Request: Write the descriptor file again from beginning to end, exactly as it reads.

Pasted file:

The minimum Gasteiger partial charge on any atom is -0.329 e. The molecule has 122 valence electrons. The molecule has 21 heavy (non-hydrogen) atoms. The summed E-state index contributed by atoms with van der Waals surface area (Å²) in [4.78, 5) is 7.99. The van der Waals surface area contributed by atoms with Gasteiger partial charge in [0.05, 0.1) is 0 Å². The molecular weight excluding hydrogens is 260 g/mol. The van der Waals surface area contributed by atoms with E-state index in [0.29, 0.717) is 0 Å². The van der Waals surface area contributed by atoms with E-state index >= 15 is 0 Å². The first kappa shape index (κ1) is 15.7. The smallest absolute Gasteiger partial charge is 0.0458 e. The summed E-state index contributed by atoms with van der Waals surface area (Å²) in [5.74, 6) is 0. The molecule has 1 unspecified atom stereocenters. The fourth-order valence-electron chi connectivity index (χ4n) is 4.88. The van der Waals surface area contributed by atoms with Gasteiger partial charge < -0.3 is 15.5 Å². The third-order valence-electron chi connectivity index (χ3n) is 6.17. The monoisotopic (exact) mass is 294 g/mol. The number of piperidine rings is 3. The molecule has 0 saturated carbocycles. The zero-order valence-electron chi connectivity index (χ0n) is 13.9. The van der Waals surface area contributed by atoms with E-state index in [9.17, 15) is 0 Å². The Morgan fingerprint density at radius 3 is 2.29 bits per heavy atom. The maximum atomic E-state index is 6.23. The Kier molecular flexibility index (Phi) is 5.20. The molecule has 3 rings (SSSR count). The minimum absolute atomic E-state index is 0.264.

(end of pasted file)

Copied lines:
The minimum Gasteiger partial charge on any atom is -0.329 e. The molecule has 122 valence electrons. The molecule has 21 heavy (non-hydrogen) atoms. The summed E-state index contributed by atoms with van der Waals surface area (Å²) in [4.78, 5) is 7.99. The van der Waals surface area contributed by atoms with Gasteiger partial charge in [0.05, 0.1) is 0 Å². The molecular weight excluding hydrogens is 260 g/mol. The van der Waals surface area contributed by atoms with E-state index in [0.29, 0.717) is 0 Å². The van der Waals surface area contributed by atoms with E-state index >= 15 is 0 Å². The first kappa shape index (κ1) is 15.7. The smallest absolute Gasteiger partial charge is 0.0458 e. The summed E-state index contributed by atoms with van der Waals surface area (Å²) in [5.74, 6) is 0. The molecule has 1 unspecified atom stereocenters. The fourth-order valence-electron chi connectivity index (χ4n) is 4.88. The van der Waals surface area contributed by atoms with Gasteiger partial charge < -0.3 is 15.5 Å². The third-order valence-electron chi connectivity index (χ3n) is 6.17. The monoisotopic (exact) mass is 294 g/mol. The number of piperidine rings is 3. The molecule has 0 saturated carbocycles. The zero-order valence-electron chi connectivity index (χ0n) is 13.9. The van der Waals surface area contributed by atoms with E-state index in [9.17, 15) is 0 Å². The Morgan fingerprint density at radius 3 is 2.29 bits per heavy atom. The maximum atomic E-state index is 6.23. The Kier molecular flexibility index (Phi) is 5.20. The molecule has 3 rings (SSSR count). The minimum absolute atomic E-state index is 0.264.